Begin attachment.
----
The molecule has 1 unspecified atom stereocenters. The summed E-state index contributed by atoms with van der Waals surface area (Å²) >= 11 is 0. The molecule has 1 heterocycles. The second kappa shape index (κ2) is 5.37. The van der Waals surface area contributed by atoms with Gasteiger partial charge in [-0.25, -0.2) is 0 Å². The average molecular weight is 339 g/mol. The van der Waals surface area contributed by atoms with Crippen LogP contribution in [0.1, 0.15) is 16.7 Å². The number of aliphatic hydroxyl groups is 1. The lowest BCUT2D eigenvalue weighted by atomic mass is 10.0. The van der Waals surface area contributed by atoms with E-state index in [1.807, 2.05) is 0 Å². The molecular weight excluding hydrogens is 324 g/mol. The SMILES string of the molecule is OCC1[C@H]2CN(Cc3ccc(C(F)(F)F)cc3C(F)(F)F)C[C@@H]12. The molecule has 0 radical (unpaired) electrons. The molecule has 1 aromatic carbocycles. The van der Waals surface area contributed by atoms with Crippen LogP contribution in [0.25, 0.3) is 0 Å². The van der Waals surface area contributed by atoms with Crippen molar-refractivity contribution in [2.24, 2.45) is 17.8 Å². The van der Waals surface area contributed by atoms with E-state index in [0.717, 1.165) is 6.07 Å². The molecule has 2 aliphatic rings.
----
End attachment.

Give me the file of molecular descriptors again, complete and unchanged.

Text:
The molecule has 1 unspecified atom stereocenters. The summed E-state index contributed by atoms with van der Waals surface area (Å²) >= 11 is 0. The molecule has 1 heterocycles. The second kappa shape index (κ2) is 5.37. The van der Waals surface area contributed by atoms with Gasteiger partial charge in [-0.25, -0.2) is 0 Å². The average molecular weight is 339 g/mol. The van der Waals surface area contributed by atoms with Crippen LogP contribution in [0.1, 0.15) is 16.7 Å². The number of aliphatic hydroxyl groups is 1. The lowest BCUT2D eigenvalue weighted by atomic mass is 10.0. The van der Waals surface area contributed by atoms with E-state index in [1.807, 2.05) is 0 Å². The molecular weight excluding hydrogens is 324 g/mol. The SMILES string of the molecule is OCC1[C@H]2CN(Cc3ccc(C(F)(F)F)cc3C(F)(F)F)C[C@@H]12. The molecule has 0 radical (unpaired) electrons. The molecule has 1 aromatic carbocycles. The van der Waals surface area contributed by atoms with Crippen LogP contribution in [0.25, 0.3) is 0 Å². The van der Waals surface area contributed by atoms with Crippen molar-refractivity contribution in [2.24, 2.45) is 17.8 Å². The van der Waals surface area contributed by atoms with E-state index in [0.717, 1.165) is 6.07 Å². The molecule has 2 aliphatic rings.